Dispose of Hazardous Waste Properly Around the Home

We all have one—that shelf or cabinet with leftover paints, old bug killers and unwanted cleaners. You don’t want that toxic stuff near your kids or pets so you keep it out of reach.

It’s equally as important to keep those dangerous chemicals out of the environment. So when it’s time to get rid of hazardous household items, make sure you do your part and dispose of them the right way.

It’s estimated that every American home has an average of 100 pounds of hazardous household waste. This includes everything from paint and thinners to used motor oil, pesticides, bleach, cleaners and even batteries. Compact Fluorescent Light Bulbs (CFLs) are also considered hazardous waste due to the small amount of mercury they contain.

Let’s start with what not to do when getting rid of all this stuff. Pouring hazardous household waste down any drain sends the toxins directly into our water supply.
Drains include the ones inside your home and the storm drains outside. Pollution flowing into storm drains is called storm water pollution and it’s the leading cause of fresh water pollution in America.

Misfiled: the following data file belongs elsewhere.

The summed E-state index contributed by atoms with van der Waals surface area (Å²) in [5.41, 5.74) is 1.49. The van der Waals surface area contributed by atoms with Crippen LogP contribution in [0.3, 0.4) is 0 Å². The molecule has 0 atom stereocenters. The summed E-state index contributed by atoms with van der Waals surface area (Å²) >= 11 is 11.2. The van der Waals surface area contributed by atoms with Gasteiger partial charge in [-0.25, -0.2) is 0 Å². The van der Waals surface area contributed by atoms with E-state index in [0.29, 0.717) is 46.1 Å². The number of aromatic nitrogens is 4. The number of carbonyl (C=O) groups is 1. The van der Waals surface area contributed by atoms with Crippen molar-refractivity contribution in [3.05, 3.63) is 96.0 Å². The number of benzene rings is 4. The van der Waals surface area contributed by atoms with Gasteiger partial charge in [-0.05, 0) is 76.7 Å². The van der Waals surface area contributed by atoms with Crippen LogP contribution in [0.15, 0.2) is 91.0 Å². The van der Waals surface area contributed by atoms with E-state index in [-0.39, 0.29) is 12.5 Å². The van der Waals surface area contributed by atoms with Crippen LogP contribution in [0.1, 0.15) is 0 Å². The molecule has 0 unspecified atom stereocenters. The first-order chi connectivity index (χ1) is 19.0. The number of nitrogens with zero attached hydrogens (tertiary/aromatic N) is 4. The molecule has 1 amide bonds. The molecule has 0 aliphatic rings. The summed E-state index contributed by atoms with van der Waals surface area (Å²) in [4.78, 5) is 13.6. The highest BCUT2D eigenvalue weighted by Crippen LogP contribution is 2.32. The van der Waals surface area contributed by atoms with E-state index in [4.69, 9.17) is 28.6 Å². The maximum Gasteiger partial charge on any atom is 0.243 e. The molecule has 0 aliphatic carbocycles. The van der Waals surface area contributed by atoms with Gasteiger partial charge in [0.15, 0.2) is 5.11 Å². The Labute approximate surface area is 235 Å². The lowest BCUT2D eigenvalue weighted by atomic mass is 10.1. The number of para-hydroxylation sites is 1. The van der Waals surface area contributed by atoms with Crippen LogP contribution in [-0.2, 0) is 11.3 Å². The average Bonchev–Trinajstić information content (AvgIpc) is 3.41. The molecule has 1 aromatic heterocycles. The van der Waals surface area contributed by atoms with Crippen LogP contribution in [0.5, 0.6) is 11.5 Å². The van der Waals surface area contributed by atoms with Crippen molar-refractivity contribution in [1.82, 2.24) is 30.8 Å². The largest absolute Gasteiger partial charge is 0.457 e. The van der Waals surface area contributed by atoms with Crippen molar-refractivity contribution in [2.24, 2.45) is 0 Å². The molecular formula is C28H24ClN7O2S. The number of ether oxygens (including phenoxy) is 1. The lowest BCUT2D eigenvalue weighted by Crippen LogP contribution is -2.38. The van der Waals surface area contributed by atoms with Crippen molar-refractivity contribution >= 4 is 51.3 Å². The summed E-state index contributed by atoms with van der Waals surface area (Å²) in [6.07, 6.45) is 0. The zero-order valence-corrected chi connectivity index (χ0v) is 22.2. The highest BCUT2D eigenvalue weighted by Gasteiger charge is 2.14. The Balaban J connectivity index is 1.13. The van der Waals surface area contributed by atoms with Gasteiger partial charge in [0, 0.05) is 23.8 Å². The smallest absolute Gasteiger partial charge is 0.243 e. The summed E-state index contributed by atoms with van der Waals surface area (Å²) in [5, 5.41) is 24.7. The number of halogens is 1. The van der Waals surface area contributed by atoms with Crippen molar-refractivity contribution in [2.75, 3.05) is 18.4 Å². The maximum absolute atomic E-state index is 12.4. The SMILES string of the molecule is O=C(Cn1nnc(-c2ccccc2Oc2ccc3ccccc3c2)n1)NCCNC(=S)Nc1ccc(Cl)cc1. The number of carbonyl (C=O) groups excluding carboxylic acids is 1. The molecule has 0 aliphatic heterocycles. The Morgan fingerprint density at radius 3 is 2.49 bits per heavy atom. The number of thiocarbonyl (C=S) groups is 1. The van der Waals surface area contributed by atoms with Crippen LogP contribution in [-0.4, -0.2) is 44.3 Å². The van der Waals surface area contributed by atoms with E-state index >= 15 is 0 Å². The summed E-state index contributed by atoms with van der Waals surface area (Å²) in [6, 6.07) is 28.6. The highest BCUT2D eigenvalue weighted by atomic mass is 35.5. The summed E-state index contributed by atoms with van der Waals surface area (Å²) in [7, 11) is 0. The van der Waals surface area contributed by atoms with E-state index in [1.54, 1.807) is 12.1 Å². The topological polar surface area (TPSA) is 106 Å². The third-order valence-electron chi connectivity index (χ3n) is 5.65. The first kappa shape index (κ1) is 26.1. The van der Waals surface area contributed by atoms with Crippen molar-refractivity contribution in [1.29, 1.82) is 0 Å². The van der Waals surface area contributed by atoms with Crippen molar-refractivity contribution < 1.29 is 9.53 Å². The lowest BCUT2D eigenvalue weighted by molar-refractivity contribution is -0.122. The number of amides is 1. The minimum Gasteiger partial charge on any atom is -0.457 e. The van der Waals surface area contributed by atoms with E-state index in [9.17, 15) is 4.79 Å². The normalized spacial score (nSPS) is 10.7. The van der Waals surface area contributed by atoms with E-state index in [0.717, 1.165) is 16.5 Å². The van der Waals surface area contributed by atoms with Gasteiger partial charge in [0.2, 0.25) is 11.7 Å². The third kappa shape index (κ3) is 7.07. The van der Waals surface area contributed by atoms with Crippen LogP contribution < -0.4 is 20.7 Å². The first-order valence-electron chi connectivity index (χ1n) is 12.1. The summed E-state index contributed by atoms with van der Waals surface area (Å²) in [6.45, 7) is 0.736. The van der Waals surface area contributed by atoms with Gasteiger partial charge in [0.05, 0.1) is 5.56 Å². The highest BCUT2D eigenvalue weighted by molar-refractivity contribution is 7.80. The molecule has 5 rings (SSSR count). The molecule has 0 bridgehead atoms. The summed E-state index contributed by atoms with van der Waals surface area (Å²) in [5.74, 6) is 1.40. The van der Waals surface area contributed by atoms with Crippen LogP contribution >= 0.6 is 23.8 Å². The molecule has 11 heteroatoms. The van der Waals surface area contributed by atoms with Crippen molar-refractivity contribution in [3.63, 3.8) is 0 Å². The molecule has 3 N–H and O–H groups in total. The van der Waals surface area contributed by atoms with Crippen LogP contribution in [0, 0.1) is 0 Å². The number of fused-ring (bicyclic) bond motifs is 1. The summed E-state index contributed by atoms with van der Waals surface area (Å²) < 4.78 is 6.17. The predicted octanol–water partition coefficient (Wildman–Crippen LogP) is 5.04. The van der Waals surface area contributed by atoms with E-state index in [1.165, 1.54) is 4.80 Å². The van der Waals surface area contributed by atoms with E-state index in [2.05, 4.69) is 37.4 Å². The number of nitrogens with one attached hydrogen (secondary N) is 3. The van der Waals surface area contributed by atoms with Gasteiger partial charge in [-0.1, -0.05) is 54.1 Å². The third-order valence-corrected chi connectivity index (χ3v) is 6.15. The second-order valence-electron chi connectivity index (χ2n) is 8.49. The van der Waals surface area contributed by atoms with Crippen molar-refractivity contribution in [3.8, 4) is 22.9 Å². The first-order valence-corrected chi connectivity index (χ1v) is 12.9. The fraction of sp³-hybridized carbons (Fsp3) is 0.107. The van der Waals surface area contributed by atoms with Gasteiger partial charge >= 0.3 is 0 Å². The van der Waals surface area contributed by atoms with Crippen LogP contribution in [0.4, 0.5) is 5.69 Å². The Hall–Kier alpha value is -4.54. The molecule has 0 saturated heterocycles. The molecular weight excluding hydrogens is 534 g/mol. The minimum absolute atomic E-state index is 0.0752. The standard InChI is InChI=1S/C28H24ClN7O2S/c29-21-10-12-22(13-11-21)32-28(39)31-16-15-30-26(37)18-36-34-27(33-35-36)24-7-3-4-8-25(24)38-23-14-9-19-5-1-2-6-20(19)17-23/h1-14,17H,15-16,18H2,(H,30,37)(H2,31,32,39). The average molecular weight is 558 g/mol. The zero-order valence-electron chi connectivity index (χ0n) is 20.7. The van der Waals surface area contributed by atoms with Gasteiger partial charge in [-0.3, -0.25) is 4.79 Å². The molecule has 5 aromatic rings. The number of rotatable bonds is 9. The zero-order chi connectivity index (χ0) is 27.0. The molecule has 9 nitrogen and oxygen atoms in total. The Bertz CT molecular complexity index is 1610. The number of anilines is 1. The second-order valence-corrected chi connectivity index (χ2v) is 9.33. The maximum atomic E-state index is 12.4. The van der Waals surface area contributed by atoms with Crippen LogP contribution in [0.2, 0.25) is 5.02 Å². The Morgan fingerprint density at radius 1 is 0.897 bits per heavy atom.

You should also never put hazardous household waste in the trash. Whether it’s sending it to a landfill or burning it in a trash pile, both can release toxins directly into the air, land and water. Hazardous household waste needs to be disposed of properly. This means taking it to a qualified recycling center.

Household Hazardous Waste may be taken to a county collection center for safe disposal – all for free.  For more information on county sites that accept these items, please call (714) 834-6752 or go to http://www.oclandfills.com/hhwcc.asp.

All Orange County Household Hazardous Waste Collection Centers are open Tuesday – Saturday, 9 a.m. to 3 p.m. and closed on rainy days, Independence Day, Thanksgiving Day, and Christmas and New Year’s Days.

The closest one to Central/South Orange County is The Irvine Regional HHWCC.  They are located at 6411 Oak Canyon in Irvine off of Sand Canyon between the 5 and 405 freeways, (use the same driveway as Bark Park)

Another way to reduce the amount of hazardous household waste in your home is to start buying less of it. Many times there are natural alternatives that work just as well. Eco-friendly cleaners and pesticides are more widely available on store shelves and while they may cost more to purchase, keep in mind the true cost of an item is always more than just the money you spend.

Just because the hazardous household waste may be out of sight in your home, it shouldn’t be out of mind. Identifying it, disposing of it and reducing the amount in your home are all easy ways to do your part for everyday green living.

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